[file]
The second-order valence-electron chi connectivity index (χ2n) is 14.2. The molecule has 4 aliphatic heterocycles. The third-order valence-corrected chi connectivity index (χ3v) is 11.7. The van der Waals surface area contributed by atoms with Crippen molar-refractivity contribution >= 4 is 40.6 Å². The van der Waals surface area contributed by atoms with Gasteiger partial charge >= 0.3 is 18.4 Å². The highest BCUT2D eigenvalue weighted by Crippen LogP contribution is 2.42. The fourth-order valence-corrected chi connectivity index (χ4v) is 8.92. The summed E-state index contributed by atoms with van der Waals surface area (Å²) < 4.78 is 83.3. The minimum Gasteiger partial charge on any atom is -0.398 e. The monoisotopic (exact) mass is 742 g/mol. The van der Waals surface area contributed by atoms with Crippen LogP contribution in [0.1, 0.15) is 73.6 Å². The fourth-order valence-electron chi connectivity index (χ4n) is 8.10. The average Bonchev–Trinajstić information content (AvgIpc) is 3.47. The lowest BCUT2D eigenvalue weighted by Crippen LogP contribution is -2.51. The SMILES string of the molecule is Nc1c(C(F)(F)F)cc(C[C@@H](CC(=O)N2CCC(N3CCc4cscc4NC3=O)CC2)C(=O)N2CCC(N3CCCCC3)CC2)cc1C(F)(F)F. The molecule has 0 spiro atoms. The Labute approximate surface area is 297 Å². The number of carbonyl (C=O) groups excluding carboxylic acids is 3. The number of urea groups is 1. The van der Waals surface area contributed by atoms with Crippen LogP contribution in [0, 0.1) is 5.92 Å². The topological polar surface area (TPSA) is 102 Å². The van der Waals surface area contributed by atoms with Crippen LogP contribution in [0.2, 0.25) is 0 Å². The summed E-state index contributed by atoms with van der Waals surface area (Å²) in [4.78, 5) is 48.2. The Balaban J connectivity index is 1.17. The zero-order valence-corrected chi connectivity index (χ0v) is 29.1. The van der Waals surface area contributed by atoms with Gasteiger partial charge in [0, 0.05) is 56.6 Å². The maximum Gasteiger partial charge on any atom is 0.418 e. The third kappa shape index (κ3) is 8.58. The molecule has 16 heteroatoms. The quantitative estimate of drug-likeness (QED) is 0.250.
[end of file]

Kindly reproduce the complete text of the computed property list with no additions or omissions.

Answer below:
The second-order valence-electron chi connectivity index (χ2n) is 14.2. The molecule has 4 aliphatic heterocycles. The third-order valence-corrected chi connectivity index (χ3v) is 11.7. The van der Waals surface area contributed by atoms with Crippen molar-refractivity contribution >= 4 is 40.6 Å². The van der Waals surface area contributed by atoms with Gasteiger partial charge >= 0.3 is 18.4 Å². The highest BCUT2D eigenvalue weighted by Crippen LogP contribution is 2.42. The fourth-order valence-corrected chi connectivity index (χ4v) is 8.92. The summed E-state index contributed by atoms with van der Waals surface area (Å²) < 4.78 is 83.3. The minimum Gasteiger partial charge on any atom is -0.398 e. The monoisotopic (exact) mass is 742 g/mol. The van der Waals surface area contributed by atoms with Crippen LogP contribution in [0.1, 0.15) is 73.6 Å². The fourth-order valence-electron chi connectivity index (χ4n) is 8.10. The average Bonchev–Trinajstić information content (AvgIpc) is 3.47. The lowest BCUT2D eigenvalue weighted by Crippen LogP contribution is -2.51. The SMILES string of the molecule is Nc1c(C(F)(F)F)cc(C[C@@H](CC(=O)N2CCC(N3CCc4cscc4NC3=O)CC2)C(=O)N2CCC(N3CCCCC3)CC2)cc1C(F)(F)F. The molecule has 0 spiro atoms. The Labute approximate surface area is 297 Å². The number of carbonyl (C=O) groups excluding carboxylic acids is 3. The number of urea groups is 1. The van der Waals surface area contributed by atoms with Crippen LogP contribution in [0, 0.1) is 5.92 Å². The topological polar surface area (TPSA) is 102 Å². The van der Waals surface area contributed by atoms with Crippen LogP contribution in [0.2, 0.25) is 0 Å². The summed E-state index contributed by atoms with van der Waals surface area (Å²) in [4.78, 5) is 48.2. The Balaban J connectivity index is 1.17. The zero-order valence-corrected chi connectivity index (χ0v) is 29.1. The van der Waals surface area contributed by atoms with Gasteiger partial charge in [0, 0.05) is 56.6 Å². The maximum Gasteiger partial charge on any atom is 0.418 e. The third kappa shape index (κ3) is 8.58. The molecule has 16 heteroatoms. The quantitative estimate of drug-likeness (QED) is 0.250.